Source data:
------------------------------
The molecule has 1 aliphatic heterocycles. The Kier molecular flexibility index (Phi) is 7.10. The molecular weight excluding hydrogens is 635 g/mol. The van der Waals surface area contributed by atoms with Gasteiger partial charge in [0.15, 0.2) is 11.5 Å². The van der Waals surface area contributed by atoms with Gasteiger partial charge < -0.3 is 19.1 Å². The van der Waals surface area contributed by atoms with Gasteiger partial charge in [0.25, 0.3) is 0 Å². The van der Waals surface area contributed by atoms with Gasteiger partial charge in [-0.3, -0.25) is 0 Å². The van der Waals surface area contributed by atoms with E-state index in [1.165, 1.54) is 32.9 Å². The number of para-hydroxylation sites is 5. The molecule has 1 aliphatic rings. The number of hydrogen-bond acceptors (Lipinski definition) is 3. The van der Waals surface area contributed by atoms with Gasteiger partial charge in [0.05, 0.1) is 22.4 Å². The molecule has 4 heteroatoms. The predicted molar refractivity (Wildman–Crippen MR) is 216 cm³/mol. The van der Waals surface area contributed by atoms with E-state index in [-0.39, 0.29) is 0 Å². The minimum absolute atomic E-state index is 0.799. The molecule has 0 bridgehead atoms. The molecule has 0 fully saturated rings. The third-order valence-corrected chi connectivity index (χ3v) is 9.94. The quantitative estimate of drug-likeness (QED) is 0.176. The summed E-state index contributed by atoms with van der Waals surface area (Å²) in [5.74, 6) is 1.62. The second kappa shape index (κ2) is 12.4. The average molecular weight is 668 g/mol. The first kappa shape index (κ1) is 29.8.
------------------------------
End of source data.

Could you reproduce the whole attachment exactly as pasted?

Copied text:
The molecule has 1 aliphatic heterocycles. The Kier molecular flexibility index (Phi) is 7.10. The molecular weight excluding hydrogens is 635 g/mol. The van der Waals surface area contributed by atoms with Gasteiger partial charge in [0.15, 0.2) is 11.5 Å². The van der Waals surface area contributed by atoms with Gasteiger partial charge < -0.3 is 19.1 Å². The van der Waals surface area contributed by atoms with Gasteiger partial charge in [0.25, 0.3) is 0 Å². The van der Waals surface area contributed by atoms with Gasteiger partial charge in [-0.3, -0.25) is 0 Å². The van der Waals surface area contributed by atoms with E-state index in [1.165, 1.54) is 32.9 Å². The number of para-hydroxylation sites is 5. The molecule has 1 aliphatic rings. The number of hydrogen-bond acceptors (Lipinski definition) is 3. The van der Waals surface area contributed by atoms with Gasteiger partial charge in [0.05, 0.1) is 22.4 Å². The molecule has 4 heteroatoms. The predicted molar refractivity (Wildman–Crippen MR) is 216 cm³/mol. The van der Waals surface area contributed by atoms with E-state index in [-0.39, 0.29) is 0 Å². The minimum absolute atomic E-state index is 0.799. The molecule has 0 bridgehead atoms. The molecule has 0 fully saturated rings. The third-order valence-corrected chi connectivity index (χ3v) is 9.94. The quantitative estimate of drug-likeness (QED) is 0.176. The summed E-state index contributed by atoms with van der Waals surface area (Å²) in [5.74, 6) is 1.62. The second kappa shape index (κ2) is 12.4. The average molecular weight is 668 g/mol. The first kappa shape index (κ1) is 29.8.